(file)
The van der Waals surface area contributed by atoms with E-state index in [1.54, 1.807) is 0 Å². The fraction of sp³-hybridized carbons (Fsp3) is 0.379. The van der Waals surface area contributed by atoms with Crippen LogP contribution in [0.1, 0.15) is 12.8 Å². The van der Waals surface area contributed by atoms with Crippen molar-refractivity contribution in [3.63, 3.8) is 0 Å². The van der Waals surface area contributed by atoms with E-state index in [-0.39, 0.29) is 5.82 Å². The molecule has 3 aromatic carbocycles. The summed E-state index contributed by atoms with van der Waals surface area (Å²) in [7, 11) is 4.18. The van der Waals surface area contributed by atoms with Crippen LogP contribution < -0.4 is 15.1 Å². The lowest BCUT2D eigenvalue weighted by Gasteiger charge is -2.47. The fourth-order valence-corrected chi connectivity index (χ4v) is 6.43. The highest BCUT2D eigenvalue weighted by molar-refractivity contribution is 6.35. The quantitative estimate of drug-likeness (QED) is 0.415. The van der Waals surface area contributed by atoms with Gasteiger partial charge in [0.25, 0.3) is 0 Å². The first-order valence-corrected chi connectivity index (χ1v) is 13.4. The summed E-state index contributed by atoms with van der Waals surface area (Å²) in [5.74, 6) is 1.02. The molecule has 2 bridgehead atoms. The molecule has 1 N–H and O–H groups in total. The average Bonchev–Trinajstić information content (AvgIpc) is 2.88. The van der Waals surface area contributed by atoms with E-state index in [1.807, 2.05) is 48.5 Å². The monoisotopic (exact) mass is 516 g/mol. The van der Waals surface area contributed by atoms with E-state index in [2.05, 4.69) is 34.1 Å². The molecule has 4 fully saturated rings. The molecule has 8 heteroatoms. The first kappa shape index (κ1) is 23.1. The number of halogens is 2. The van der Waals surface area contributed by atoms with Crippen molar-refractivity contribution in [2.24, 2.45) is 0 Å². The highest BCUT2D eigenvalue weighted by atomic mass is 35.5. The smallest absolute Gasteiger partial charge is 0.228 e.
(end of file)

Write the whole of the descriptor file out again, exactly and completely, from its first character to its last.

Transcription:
The van der Waals surface area contributed by atoms with E-state index in [1.54, 1.807) is 0 Å². The fraction of sp³-hybridized carbons (Fsp3) is 0.379. The van der Waals surface area contributed by atoms with Crippen LogP contribution in [0.1, 0.15) is 12.8 Å². The van der Waals surface area contributed by atoms with Crippen molar-refractivity contribution in [3.63, 3.8) is 0 Å². The van der Waals surface area contributed by atoms with E-state index in [-0.39, 0.29) is 5.82 Å². The molecule has 3 aromatic carbocycles. The summed E-state index contributed by atoms with van der Waals surface area (Å²) in [7, 11) is 4.18. The van der Waals surface area contributed by atoms with Crippen LogP contribution < -0.4 is 15.1 Å². The lowest BCUT2D eigenvalue weighted by Gasteiger charge is -2.47. The fourth-order valence-corrected chi connectivity index (χ4v) is 6.43. The highest BCUT2D eigenvalue weighted by molar-refractivity contribution is 6.35. The quantitative estimate of drug-likeness (QED) is 0.415. The van der Waals surface area contributed by atoms with Gasteiger partial charge in [0.25, 0.3) is 0 Å². The first-order valence-corrected chi connectivity index (χ1v) is 13.4. The summed E-state index contributed by atoms with van der Waals surface area (Å²) in [5.74, 6) is 1.02. The molecule has 2 bridgehead atoms. The molecule has 1 N–H and O–H groups in total. The average Bonchev–Trinajstić information content (AvgIpc) is 2.88. The van der Waals surface area contributed by atoms with E-state index in [1.807, 2.05) is 48.5 Å². The monoisotopic (exact) mass is 516 g/mol. The van der Waals surface area contributed by atoms with E-state index in [2.05, 4.69) is 34.1 Å². The molecule has 4 fully saturated rings. The molecule has 8 heteroatoms. The first kappa shape index (κ1) is 23.1. The number of halogens is 2. The van der Waals surface area contributed by atoms with Crippen molar-refractivity contribution in [2.24, 2.45) is 0 Å². The highest BCUT2D eigenvalue weighted by atomic mass is 35.5. The smallest absolute Gasteiger partial charge is 0.228 e.